Coleridge’s Letter to Thomas Poole – October 16th, 1797

In this letter to his friend Thomas Poole, Samuel Taylor Coleridge tells a story from his childhood. It takes place in October 1779 when he was 6 or 7.

“I had asked my mother one evening to cut my cheese entire, so that I might toast it. This was no easy matter, it being a crumbly cheese.   My mother, however, did it.

I went into the garden, for something or other, and in the mean time my brother Frank minced my cheese “to disappoint the favorite.”  I returned, saw the exploit, and in an agony of passion flew at Frank.  He pretended to have been seriously hurt by my blow, flung himself on the ground, and there lay with outstretched limbs.  I hung over him moaning, and in a great fright; he leaped up, and with a horse-laugh gave me a severe blow in the face.  I seized a knife, and was running at him, when my mother came in and took me by the arm. I expected a flogging, and struggling from her I ran away to a hill at the bottom of which the Otter flows, about one mile from Ottery.

There I stayed; my rage died away, but my obstinacy vanquished my fears, and taking out a little shilling book which had, at the end, morning and evening prayers, I very devoutly repeated them-thinking at the same time with inward and gloomy satisfaction how miserable my mother must be!

I distinctly remember my feelings when I saw a Mr. Vaughan pass over the bridge, at about a furlong’s distance, and how I watched the calves in the fields beyond the river.

It grew dark and I fell asleep. It was towards the latter end of October, and it proved a dreadful stormy night.  I felt the cold in my sleep, and dreamt that I was pulling the blanket over me, and actually pulled over me a dry thorn bush which lay on the hill.  In my sleep I had rolled from the top of the hill to within three yards of the river, which flowed by the unfenced edge at the bottom.  I awoke several times, and finding myself wet and stiff and cold, closed my eyes that I might forget it. In the mean time my mother waited about half an hour, expecting my return when the sulks had evaporated.  I not returning, she sent into the churchyard and round the town.  Not found!  Several men and all the boys were sent to ramble about and seek me.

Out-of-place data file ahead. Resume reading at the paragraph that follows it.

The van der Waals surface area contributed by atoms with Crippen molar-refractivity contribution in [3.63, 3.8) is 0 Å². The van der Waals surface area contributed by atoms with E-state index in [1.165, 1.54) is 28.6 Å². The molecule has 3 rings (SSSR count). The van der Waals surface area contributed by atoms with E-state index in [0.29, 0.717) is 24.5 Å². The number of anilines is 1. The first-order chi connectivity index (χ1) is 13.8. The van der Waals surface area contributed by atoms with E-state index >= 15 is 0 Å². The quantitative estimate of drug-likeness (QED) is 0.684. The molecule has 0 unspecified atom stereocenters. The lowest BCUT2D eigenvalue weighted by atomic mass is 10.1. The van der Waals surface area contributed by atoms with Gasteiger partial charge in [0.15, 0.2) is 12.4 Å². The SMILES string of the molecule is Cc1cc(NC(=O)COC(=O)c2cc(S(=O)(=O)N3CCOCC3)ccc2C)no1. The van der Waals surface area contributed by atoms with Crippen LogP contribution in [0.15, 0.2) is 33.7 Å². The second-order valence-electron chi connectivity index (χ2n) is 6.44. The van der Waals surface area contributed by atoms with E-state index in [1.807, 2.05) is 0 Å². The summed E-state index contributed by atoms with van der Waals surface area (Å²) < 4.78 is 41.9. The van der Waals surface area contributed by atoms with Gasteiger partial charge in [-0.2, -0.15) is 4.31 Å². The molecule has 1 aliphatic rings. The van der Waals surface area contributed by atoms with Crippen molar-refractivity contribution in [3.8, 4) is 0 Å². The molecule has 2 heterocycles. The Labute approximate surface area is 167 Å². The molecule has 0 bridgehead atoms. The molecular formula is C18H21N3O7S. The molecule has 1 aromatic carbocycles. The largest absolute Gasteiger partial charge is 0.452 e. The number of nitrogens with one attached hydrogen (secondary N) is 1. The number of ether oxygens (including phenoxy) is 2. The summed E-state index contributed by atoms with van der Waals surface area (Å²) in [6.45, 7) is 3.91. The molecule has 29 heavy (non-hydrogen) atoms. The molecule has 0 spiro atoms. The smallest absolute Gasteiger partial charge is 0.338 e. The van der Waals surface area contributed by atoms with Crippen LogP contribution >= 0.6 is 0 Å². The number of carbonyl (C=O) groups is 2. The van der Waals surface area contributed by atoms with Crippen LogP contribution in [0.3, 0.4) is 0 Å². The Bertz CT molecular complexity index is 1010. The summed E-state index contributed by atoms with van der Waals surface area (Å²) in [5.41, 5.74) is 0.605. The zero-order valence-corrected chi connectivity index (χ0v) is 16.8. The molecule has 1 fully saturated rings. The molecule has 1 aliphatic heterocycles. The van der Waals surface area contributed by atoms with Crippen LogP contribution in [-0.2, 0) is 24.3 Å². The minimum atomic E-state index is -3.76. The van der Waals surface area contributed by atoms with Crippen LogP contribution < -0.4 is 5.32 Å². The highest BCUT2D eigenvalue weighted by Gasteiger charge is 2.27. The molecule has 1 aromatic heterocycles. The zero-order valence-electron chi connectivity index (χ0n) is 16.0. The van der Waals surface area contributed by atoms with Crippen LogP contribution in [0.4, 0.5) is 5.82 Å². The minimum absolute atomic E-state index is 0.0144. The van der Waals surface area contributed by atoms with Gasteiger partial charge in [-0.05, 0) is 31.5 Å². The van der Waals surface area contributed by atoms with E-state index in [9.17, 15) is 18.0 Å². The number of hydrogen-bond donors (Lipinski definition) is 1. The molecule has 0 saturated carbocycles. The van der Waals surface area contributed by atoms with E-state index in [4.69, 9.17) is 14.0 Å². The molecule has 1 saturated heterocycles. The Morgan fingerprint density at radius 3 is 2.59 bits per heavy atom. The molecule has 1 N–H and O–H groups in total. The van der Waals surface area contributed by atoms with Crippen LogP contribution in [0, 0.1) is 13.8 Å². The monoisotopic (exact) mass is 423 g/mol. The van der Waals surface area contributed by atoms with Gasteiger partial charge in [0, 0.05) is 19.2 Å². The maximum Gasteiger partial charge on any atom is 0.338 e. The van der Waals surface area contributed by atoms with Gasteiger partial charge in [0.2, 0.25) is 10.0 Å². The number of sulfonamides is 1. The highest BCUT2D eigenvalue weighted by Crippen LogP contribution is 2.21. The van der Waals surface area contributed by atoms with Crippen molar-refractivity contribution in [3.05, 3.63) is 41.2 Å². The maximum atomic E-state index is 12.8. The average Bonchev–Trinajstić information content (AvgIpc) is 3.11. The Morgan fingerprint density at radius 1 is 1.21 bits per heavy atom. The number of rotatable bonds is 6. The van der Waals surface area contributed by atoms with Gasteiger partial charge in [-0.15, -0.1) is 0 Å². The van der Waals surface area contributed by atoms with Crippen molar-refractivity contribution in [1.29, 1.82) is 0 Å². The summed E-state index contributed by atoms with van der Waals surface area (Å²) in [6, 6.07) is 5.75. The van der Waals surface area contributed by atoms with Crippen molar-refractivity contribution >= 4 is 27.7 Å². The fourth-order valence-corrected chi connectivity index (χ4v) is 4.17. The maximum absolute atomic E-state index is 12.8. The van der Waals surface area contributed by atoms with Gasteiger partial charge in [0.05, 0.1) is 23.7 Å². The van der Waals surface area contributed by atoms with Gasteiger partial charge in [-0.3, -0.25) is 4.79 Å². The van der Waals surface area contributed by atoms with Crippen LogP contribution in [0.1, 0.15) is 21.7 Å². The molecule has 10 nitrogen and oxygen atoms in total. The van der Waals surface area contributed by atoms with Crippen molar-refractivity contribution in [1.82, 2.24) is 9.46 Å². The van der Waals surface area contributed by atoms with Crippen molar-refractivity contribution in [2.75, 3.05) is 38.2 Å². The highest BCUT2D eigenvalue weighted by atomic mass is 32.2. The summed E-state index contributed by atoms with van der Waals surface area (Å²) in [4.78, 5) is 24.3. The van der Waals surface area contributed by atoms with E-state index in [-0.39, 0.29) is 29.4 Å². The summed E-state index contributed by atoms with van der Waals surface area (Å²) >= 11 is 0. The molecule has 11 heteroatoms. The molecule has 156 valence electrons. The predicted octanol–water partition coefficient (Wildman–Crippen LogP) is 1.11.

ottery-churchyard
Ottery St. Mary Church, Photo credit Richard Anning

In vain!  My mother was almost distracted; and at ten o’clock at night I was cried by the crier in Ottery, and in two villages near it. with a reward offered for me.  No one went to bed; indeed, I believe half the town were up all the night. To return to myself.  About five in the morning, or a little after, I was broad awake, and attempted to get up and walk; but I could not move.  I saw the shepherds and workmen at a distance, and cried, but so faintly that it was impossible to hear me thirty yards off.

And there I might have lain and died; for I was now almost given over, the ponds and even the river, near where I was lying, having been dragged.  But by good luck, Sir Stafford Northcote, who had been out all night, resolved to make one other trial, and came so near that he heard me crying.  He carried me in his arms for near a quarter of a mile, when we met my father and Sir Stafford’s servants.  I remember and never shall forget my father’s face as he looked upon me while I lay in the servant’s arms-so calm, and the tears stealing down his face; for I was the child of his old age. My mother, as you may suppose, was outrageous with joy.

(Meantime) in rushed a young lady, crying out, “I hope you’ll whip him, Mrs. Coleridge!” This woman still lives in Ottery; and neither philosophy or religion have been able to conquer the antipathy which I feel towards her whenever I see her.”

What struck me most  in this account by Coleridge was how it made the past feel so present. It seems so real to me when he tells how in the morning he “saw the shepherds and workmen at a distance, and cried, but so faintly that it was impossible to hear me thirty yards off.” It seemed just the real business of life – workmen going out in the morning. But when we get this feeling of contemporary immediacy in old writing, we often say “It felt so modern” but this would be inaccurate for me to say. I didn’t imagine it like modern times in lots of ways it’s just that it made his feelings, both in his heart and and his sensory experience of the world, seem very near, and the differences between the 1700s and nowadays seem unessential.

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